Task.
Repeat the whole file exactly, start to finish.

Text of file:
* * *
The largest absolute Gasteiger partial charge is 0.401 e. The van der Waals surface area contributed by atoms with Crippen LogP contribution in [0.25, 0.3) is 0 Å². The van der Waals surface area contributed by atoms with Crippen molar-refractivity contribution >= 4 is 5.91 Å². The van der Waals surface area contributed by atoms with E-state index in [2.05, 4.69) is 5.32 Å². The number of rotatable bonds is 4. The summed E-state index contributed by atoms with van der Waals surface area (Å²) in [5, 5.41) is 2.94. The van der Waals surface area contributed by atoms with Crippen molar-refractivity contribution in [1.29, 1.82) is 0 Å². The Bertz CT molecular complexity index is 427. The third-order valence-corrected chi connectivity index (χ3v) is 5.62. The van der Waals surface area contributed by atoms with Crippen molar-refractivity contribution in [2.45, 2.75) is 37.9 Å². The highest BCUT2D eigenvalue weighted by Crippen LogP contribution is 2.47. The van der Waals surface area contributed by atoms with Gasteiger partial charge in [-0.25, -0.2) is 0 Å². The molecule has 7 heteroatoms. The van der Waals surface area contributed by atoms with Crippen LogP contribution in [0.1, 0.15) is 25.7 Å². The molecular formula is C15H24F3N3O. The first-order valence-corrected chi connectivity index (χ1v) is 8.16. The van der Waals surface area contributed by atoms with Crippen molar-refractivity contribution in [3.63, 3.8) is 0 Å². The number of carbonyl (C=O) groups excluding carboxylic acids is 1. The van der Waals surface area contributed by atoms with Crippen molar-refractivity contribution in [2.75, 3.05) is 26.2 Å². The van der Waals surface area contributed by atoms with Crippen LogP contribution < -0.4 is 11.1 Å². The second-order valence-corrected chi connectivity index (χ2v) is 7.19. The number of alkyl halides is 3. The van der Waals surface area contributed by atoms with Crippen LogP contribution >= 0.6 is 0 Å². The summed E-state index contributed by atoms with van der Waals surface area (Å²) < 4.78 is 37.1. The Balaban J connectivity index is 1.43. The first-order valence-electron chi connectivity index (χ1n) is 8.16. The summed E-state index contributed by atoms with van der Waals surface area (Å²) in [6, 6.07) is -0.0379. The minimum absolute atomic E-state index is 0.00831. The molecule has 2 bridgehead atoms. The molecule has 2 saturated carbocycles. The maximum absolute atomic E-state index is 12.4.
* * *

The largest absolute Gasteiger partial charge is 0.401 e. The van der Waals surface area contributed by atoms with Crippen LogP contribution in [0.25, 0.3) is 0 Å². The van der Waals surface area contributed by atoms with Crippen molar-refractivity contribution >= 4 is 5.91 Å². The van der Waals surface area contributed by atoms with E-state index in [2.05, 4.69) is 5.32 Å². The number of rotatable bonds is 4. The summed E-state index contributed by atoms with van der Waals surface area (Å²) in [5, 5.41) is 2.94. The van der Waals surface area contributed by atoms with Crippen molar-refractivity contribution in [1.29, 1.82) is 0 Å². The Bertz CT molecular complexity index is 427. The third-order valence-corrected chi connectivity index (χ3v) is 5.62. The van der Waals surface area contributed by atoms with Crippen molar-refractivity contribution in [2.45, 2.75) is 37.9 Å². The highest BCUT2D eigenvalue weighted by Crippen LogP contribution is 2.47. The van der Waals surface area contributed by atoms with Gasteiger partial charge in [-0.25, -0.2) is 0 Å². The molecule has 7 heteroatoms. The van der Waals surface area contributed by atoms with Crippen LogP contribution in [0.1, 0.15) is 25.7 Å². The molecular formula is C15H24F3N3O. The first-order valence-corrected chi connectivity index (χ1v) is 8.16. The van der Waals surface area contributed by atoms with Crippen molar-refractivity contribution in [3.63, 3.8) is 0 Å². The number of carbonyl (C=O) groups excluding carboxylic acids is 1. The van der Waals surface area contributed by atoms with Crippen molar-refractivity contribution in [2.75, 3.05) is 26.2 Å². The van der Waals surface area contributed by atoms with Crippen LogP contribution < -0.4 is 11.1 Å². The second-order valence-corrected chi connectivity index (χ2v) is 7.19. The number of alkyl halides is 3. The van der Waals surface area contributed by atoms with Crippen LogP contribution >= 0.6 is 0 Å². The summed E-state index contributed by atoms with van der Waals surface area (Å²) < 4.78 is 37.1. The Balaban J connectivity index is 1.43. The first-order valence-electron chi connectivity index (χ1n) is 8.16. The summed E-state index contributed by atoms with van der Waals surface area (Å²) in [6, 6.07) is -0.0379. The minimum absolute atomic E-state index is 0.00831. The molecule has 2 bridgehead atoms. The molecule has 2 saturated carbocycles. The maximum absolute atomic E-state index is 12.4.